About apple juice and arsenic
The debate over whether apple juice is safe to drink continues this week.
The Dr. Oz Show has tested three dozen samples of juice from five different brands in three different cities in the U.S. and compared the levels of arsenic in the juices to the standards of arsenic allowed in drinking water. Today's program will report 10 juice samples had more arsenic than the 10 parts per billion allowed in drinking water.
The Food and Drug Administration has responded by saying it has “every confidence in the safety of apple juice” and warned the producers of the program their findings are misleading.
Arsenic is present naturally in the environment, and organic arsenic is essentially harmless, but long-term or high exposure to inorganic arsenic is considered a health risk.
Small amounts of arsenic are in certain foods — including fruit juices — and the FDA says it does annual tests of baby food and apple juice for the presence of the inorganic form of arsenic for safety. Apple juice is also targeted under another program testing for harmful substances in food and beverages, the agency says.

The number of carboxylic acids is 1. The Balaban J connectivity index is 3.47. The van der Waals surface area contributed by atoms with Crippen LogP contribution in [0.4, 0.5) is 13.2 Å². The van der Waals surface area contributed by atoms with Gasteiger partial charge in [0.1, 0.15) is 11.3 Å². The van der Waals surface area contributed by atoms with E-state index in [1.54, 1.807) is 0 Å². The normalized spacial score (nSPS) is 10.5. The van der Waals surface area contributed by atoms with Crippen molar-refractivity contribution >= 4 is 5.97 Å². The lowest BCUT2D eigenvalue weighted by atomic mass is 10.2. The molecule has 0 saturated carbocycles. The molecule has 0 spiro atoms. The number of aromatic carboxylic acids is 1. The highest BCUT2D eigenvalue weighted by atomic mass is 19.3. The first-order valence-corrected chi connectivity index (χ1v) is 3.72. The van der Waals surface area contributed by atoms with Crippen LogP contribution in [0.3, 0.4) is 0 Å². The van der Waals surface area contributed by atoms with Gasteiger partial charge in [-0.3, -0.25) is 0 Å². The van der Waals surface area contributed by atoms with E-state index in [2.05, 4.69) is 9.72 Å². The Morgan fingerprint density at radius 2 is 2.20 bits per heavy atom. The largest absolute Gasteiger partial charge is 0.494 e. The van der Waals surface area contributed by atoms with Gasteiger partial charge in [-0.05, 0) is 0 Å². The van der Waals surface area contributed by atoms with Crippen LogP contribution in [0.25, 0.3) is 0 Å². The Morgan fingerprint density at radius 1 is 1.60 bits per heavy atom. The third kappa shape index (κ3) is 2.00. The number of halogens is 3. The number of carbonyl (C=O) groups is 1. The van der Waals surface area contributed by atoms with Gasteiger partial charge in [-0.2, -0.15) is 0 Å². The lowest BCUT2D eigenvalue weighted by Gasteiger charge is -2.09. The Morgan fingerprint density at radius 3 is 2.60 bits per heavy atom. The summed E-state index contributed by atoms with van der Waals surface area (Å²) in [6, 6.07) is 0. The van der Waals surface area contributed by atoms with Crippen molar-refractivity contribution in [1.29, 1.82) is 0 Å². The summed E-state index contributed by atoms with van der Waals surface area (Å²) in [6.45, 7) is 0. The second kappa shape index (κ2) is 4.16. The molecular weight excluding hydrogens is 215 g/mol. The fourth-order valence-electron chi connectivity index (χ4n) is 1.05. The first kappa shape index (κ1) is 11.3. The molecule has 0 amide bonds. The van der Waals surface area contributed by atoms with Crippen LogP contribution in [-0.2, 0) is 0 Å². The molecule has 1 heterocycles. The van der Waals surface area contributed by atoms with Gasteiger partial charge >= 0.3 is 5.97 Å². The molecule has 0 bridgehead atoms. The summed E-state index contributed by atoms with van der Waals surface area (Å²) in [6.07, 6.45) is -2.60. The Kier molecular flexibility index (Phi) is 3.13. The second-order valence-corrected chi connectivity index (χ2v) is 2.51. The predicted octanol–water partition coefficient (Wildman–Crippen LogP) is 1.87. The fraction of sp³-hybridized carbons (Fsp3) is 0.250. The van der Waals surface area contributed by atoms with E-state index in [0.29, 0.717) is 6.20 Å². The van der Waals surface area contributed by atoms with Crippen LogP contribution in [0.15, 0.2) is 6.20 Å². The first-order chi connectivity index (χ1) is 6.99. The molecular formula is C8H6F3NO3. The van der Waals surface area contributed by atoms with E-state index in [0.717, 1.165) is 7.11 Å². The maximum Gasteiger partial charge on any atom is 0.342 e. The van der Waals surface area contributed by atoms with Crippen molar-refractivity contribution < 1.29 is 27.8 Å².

Why isn’t there a safe level for arsenic in apple juice when there’s a safe level for arsenic in drinking water? The two can’t be compared, according to Henry Kim, supervisory chemist at the FDA’s Center for Food Safety and Applied Nutrition: The form of arsenic that mostly turns up in foods is the organic kind and the form of arsenic that turns up in drinking water is the inorganic kind.
Anyway, remember apple juice is a sugary beverage (that also misses all the fiber you’d get from eating an apple) and too many sugary beverages help boost childhood obesity and dental problems. When kids are thirsty between meals, consider giving them a drink of water instead.
FDA fact sheet about arsenic in apple juice: http://www.fda.gov/Food/ResourcesForYou/Consumers/ucm271595.htm
Letter from FDA to Dr. Oz show: http://www.fda.gov/Food/ResourcesForYou/Consumers/ucm271630.htm